Top Global Polluter

World Leader In Plastic Pollution : Coca-Cola, PepsiCo, Nestle

In a global plastic audit spanning 42 countries and six continents for which more than 187,000 pieces of plastic trash were audited apart from identifying thousands of brands that use single-use packaging, harmful for health and environment.

Coca-Cola, PepsiCo, and Nestlé were declared the most frequent companies identified in 239 cleanups and brand audits, by the Break Free From Plastic, a global movement envisioning a future free from plastic pollution.

The audits found that Coca-Cola, PepsiCo, Nestlé, Danone, Mondelez International, Procter & Gamble, Unilever, Perfetti van Melle, Mars Incorporated, and Colgate-Palmolive were the most frequent multinational brands collected in cleanups, in that order.

This ranking of multinational companies included only brands that were found in at least ten of the 42 participating countries.

Overall, polystyrene, which is not recyclable in most locations, was the most common type of plastic found, followed closely by PET, a material used in bottles, containers, and other packaging.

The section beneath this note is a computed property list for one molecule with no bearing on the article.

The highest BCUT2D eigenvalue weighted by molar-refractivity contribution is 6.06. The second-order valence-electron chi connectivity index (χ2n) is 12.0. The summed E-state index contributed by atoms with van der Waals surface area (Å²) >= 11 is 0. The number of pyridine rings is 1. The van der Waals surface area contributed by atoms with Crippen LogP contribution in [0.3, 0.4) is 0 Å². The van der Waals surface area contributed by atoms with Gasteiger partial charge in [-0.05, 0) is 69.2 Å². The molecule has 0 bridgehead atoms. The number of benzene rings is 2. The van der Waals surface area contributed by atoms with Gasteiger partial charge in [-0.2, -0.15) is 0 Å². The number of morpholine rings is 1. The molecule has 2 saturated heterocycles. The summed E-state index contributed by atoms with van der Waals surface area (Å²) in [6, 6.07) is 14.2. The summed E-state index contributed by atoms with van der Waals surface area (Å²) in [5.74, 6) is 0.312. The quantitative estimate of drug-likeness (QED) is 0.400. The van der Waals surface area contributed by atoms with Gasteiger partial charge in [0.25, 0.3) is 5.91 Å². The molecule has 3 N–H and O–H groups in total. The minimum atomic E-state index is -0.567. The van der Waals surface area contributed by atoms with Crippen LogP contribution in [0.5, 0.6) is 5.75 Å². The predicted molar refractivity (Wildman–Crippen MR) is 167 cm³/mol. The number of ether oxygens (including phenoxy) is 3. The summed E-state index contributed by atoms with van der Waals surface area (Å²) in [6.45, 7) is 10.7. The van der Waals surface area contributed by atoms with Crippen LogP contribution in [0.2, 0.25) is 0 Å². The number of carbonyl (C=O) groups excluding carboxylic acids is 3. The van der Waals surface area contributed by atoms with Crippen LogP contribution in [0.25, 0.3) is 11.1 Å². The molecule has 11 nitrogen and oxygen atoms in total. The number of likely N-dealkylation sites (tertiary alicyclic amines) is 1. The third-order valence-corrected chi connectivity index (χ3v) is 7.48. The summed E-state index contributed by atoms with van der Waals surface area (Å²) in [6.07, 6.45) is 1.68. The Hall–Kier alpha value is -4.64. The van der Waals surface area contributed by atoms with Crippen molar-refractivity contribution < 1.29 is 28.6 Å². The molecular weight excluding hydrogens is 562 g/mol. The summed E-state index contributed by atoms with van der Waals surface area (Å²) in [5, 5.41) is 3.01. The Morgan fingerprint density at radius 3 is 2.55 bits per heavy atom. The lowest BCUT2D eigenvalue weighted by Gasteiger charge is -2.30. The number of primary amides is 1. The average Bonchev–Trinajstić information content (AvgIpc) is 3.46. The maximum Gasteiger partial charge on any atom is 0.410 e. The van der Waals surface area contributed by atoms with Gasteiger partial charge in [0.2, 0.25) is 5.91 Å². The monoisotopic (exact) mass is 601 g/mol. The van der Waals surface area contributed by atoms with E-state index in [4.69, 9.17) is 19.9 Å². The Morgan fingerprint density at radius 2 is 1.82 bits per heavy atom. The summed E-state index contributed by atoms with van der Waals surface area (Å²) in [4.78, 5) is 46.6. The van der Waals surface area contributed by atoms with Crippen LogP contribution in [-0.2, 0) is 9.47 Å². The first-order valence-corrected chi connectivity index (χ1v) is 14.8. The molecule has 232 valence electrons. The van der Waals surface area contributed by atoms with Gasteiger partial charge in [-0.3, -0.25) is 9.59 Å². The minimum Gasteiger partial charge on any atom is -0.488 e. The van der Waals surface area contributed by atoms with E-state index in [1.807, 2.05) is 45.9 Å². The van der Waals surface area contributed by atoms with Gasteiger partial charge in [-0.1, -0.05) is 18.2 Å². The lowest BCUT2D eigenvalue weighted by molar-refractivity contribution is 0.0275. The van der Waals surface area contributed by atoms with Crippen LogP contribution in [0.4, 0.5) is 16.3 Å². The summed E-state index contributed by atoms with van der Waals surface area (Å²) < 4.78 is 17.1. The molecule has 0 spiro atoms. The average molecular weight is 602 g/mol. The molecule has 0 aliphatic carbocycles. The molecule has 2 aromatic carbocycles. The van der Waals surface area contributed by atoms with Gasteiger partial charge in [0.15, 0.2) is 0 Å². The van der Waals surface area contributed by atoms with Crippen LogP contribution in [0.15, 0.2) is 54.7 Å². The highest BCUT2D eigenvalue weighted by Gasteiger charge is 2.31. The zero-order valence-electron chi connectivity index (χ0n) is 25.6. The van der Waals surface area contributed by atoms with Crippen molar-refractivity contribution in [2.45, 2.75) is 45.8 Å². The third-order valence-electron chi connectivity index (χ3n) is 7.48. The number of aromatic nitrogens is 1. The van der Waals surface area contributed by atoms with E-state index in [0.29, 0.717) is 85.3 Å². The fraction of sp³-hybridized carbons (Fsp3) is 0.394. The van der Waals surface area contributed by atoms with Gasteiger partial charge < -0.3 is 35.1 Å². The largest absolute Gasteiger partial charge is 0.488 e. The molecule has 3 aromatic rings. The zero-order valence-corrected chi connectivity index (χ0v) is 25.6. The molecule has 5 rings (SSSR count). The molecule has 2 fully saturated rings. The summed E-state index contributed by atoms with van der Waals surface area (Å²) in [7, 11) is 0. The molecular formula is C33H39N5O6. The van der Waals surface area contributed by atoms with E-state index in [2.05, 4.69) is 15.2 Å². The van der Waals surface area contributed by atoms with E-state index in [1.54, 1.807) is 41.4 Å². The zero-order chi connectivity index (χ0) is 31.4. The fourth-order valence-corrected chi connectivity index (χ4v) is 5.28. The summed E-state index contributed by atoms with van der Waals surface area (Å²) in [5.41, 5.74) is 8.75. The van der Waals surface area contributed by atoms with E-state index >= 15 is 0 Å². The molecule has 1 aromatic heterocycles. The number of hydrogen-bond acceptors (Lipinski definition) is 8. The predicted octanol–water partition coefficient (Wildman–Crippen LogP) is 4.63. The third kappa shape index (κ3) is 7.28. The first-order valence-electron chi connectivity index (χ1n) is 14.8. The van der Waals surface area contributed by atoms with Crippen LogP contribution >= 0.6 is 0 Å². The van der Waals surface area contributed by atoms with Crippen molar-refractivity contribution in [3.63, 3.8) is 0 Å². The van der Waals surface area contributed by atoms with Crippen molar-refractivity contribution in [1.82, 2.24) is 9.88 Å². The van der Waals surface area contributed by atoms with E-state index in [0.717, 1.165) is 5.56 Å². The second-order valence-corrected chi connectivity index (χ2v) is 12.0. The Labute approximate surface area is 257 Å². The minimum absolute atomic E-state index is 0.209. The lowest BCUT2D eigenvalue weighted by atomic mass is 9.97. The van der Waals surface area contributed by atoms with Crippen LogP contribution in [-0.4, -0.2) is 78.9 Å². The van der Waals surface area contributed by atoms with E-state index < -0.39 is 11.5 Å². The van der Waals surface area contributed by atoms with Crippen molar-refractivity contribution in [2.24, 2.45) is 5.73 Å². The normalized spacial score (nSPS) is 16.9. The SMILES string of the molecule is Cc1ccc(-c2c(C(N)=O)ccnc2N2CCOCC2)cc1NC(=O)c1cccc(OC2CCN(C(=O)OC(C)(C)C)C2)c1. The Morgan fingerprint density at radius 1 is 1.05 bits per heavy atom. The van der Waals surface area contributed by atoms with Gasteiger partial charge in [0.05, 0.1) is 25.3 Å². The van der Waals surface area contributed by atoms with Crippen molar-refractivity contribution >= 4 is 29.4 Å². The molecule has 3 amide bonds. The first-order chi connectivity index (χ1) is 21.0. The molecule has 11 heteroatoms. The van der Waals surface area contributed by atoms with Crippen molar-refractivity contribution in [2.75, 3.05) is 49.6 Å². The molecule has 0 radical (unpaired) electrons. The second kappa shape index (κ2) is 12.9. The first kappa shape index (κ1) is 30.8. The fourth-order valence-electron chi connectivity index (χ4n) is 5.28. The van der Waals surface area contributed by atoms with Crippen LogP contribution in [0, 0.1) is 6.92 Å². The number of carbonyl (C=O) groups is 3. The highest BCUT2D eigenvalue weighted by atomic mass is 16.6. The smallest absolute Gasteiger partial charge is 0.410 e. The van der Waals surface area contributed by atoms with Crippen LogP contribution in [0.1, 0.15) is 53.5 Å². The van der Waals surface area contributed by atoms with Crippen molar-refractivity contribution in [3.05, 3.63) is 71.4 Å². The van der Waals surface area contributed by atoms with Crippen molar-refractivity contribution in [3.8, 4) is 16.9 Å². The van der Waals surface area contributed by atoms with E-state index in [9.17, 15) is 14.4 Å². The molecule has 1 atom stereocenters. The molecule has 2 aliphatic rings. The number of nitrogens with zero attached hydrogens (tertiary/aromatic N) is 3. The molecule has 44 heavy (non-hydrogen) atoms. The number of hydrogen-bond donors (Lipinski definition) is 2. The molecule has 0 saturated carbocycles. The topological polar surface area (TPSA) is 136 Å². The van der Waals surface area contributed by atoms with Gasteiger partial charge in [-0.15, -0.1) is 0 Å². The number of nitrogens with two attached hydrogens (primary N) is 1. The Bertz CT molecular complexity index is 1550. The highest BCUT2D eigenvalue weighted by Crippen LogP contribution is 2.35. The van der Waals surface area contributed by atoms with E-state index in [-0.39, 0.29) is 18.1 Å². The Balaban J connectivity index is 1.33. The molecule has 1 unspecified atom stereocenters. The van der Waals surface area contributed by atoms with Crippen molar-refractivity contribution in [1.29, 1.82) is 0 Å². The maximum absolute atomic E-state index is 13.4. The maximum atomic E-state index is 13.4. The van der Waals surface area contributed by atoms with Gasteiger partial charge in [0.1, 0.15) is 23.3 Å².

The report emphasises that corporate are solely responsible in polluting our world, and not individuals because Individual communities and future generations are not responsible for the design, production, and transport of plastic packaging, yet they must constantly shoulder the burden and the costs of plastic’s harmful legacy and impacts.

The brand audit is a way to name some of the worst polluters and demand they stop producing plastic.

Place Top polluters Percentage of plastic pollution
Europe Coca-Cola, PepsiCo, and Nestlé 45
North America Coca-Cola, PepsiCo, and Nestlé brands 64
South America Coca-Cola, PepsiCo, and Nestlé brands 70
Asia Coca-Cola, Perfetti van Melle, and Mondelez International30 30
Australia 7-Eleven, Coca-Cola, and McDonald 82
Africa ASAS Group, Coca-Cola, and Procter & Gamble 74

The limitation of the audit is that it is a self reported audit and is only an “indication of the most common brands found in cleanups around the world.





Reference- Down To Earth, NDTV, The Independent